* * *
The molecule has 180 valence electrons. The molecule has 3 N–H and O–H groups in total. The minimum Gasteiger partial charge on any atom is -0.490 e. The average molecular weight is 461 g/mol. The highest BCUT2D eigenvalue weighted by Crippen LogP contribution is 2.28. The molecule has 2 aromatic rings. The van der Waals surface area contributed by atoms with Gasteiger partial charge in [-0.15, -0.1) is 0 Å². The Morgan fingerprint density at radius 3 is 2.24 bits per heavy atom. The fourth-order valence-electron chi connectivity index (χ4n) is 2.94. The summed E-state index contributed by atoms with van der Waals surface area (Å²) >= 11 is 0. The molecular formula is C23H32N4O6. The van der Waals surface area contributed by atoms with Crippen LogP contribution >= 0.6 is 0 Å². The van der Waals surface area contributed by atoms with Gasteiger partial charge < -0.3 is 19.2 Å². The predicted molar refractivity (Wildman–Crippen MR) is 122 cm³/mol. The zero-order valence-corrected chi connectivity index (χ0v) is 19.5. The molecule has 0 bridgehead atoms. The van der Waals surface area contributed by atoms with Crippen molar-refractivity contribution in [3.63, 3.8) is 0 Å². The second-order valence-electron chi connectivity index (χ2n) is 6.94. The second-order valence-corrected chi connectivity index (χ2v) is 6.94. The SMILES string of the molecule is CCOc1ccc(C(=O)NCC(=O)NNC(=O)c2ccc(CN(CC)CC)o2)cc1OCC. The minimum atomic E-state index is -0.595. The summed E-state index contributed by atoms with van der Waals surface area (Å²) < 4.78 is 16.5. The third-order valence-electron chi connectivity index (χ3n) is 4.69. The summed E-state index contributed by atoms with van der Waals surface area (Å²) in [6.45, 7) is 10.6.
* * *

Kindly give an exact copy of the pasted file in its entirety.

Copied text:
The molecule has 180 valence electrons. The molecule has 3 N–H and O–H groups in total. The minimum Gasteiger partial charge on any atom is -0.490 e. The average molecular weight is 461 g/mol. The highest BCUT2D eigenvalue weighted by Crippen LogP contribution is 2.28. The molecule has 2 aromatic rings. The van der Waals surface area contributed by atoms with Gasteiger partial charge in [-0.15, -0.1) is 0 Å². The Morgan fingerprint density at radius 3 is 2.24 bits per heavy atom. The fourth-order valence-electron chi connectivity index (χ4n) is 2.94. The summed E-state index contributed by atoms with van der Waals surface area (Å²) >= 11 is 0. The molecular formula is C23H32N4O6. The van der Waals surface area contributed by atoms with Crippen LogP contribution >= 0.6 is 0 Å². The van der Waals surface area contributed by atoms with Gasteiger partial charge < -0.3 is 19.2 Å². The predicted molar refractivity (Wildman–Crippen MR) is 122 cm³/mol. The zero-order valence-corrected chi connectivity index (χ0v) is 19.5. The molecule has 0 bridgehead atoms. The van der Waals surface area contributed by atoms with Crippen molar-refractivity contribution in [3.63, 3.8) is 0 Å². The second-order valence-electron chi connectivity index (χ2n) is 6.94. The second-order valence-corrected chi connectivity index (χ2v) is 6.94. The SMILES string of the molecule is CCOc1ccc(C(=O)NCC(=O)NNC(=O)c2ccc(CN(CC)CC)o2)cc1OCC. The minimum atomic E-state index is -0.595. The summed E-state index contributed by atoms with van der Waals surface area (Å²) < 4.78 is 16.5. The third-order valence-electron chi connectivity index (χ3n) is 4.69. The summed E-state index contributed by atoms with van der Waals surface area (Å²) in [6.45, 7) is 10.6.